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Reviewed by:
  • Eclipsed by Danai Gurira
  • Katherine Jean Nigh
Eclipsed. By Danai Gurira. Directed by Liesl Tommy. The Public Theater, LuEsther Hall, New York City. October 3, 2015.

The particular vulnerabilities that women face during war, most especially the use of rape as a weapon of mass destruction, have until relatively recently been mostly ignored in international diplomatic discussions of war. Just as the diplomatic community, including the United Nations, has recognized the importance of considering the impact of war on women, so too has the theatre community. Plays like Lynn Nottage’s Ruined, Chungmi Kim’s Comfort Women, and most recently Danai Gurira’s Eclipsed very specifically center on this topic. This focus on women brings attention to the above-mentioned particularities of the violence that women face during war, and at the same time is perhaps what makes these plays more accessible to the audience whose experiences, for the most part, are far removed from those of the characters onstage.

Eclipsed, which takes place during the Liberian civil war, is almost as female-focused as a play can be; since its production at The Public Theater, it has gone on to be the first production on Broadway written by a woman, directed by a woman, and to star only women (the play features five female characters and no male characters). It is also the first all-black and all-female production on Broadway. The majority of the play’s action focuses on three women who are the sex slaves of an army rebel leader. At the opening of the play we meet Helena, also known as Wife Number One, and Bessie (Wife Number Three), who have been the captives and “wives” of the commanding officer for so long that they do not remember their ages nor much else about their lives before they became sex slaves. Hiding underneath a tub is The Girl, whom the women have found and are trying to keep hidden from the commanding officer. However, it does not take long for her to be discovered and soon she is also one of his slaves. The main conflict of the play centers around The Girl, Maima (who used to be a sex slave of the commanding officer, but has escaped this position by joining the rebels), and Rita (a peacekeeper who bravely travels from rebel camp to rebel camp searching for her daughter). Maima, who has arrived in the hut to deliver provisions to the other wives, wants The Girl to join her as a rebel fighter, and Rita tries to convince her that education and fighting for peace is the best option. In these five characters, Gurira has created smart, funny, and fiercely strong women whose lives (with the exception of Maima) mostly exist independent of men. But the war, which at least in the play is undeniably the creation of men, completely controls these women’s lives.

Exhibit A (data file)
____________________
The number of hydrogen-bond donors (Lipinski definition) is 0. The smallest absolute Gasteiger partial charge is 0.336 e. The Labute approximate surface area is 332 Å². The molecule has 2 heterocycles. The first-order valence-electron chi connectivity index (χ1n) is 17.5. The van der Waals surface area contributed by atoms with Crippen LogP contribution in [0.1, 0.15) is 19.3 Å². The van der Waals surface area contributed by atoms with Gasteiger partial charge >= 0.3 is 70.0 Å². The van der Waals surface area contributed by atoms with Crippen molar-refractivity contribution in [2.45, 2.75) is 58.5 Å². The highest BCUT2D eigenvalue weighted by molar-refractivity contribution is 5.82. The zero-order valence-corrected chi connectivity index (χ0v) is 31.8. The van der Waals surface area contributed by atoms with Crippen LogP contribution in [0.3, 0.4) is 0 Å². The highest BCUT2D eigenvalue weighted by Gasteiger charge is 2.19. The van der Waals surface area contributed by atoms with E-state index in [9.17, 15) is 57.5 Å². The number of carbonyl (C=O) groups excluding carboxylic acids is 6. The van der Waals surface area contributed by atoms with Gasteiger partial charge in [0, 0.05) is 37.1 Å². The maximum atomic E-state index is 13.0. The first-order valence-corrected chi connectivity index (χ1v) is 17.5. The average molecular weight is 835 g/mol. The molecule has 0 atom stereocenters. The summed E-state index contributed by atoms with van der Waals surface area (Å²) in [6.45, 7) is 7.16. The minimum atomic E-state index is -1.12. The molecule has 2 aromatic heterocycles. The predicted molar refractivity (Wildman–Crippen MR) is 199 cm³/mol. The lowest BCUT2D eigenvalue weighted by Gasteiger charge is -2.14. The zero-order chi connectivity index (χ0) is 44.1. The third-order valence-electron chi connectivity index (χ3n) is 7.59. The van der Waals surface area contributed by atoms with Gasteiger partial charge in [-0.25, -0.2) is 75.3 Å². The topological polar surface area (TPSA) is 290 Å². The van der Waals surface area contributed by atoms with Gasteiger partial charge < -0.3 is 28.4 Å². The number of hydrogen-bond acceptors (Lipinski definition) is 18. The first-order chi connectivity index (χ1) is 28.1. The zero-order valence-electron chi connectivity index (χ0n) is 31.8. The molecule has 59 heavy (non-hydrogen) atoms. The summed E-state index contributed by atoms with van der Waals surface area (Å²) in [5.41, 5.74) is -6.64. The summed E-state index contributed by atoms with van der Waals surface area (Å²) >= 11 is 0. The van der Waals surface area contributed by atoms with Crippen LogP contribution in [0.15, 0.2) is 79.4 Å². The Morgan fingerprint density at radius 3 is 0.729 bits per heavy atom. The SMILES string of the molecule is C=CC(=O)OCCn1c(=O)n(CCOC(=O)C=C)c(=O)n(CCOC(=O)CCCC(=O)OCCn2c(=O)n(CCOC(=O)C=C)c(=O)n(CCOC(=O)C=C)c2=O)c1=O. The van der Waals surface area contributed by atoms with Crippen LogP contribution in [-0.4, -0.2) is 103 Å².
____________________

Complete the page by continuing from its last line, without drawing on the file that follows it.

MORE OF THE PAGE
All but one scene of the play take place in their small hut establishing a domestic-like quality to the play; but these women’s domesticity is a forced reality—we cannot forget that. Occasionally, the women nod in the direction of offstage officers who summon the women to have sex with the commanding officer, but neither he nor any other man ever appears onstage. This lack of men keeps the story focused on the women’s lives, but it also demonstrates the impact of these men’s power; they do not need to be seen in order for their devastating impact to be felt. While we are drawn into the more accessible elements of the women’s lives (for instance, they do one another’s hair, gossip, listen to the radio, fight with one another, and so on), we are always aware that the commanding officer is nearby and that his presence is dangerous.

Throughout the play there are winks and nods to the connection between these women and audience members in the United States. One of the more humorous plotlines is the women’s fascination with a Bill Clinton biography that The Girl (the only one among them who can read) reads aloud for her companions. Their musings about Clinton and Monica Lewinsky (whom...


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pp. 459-461
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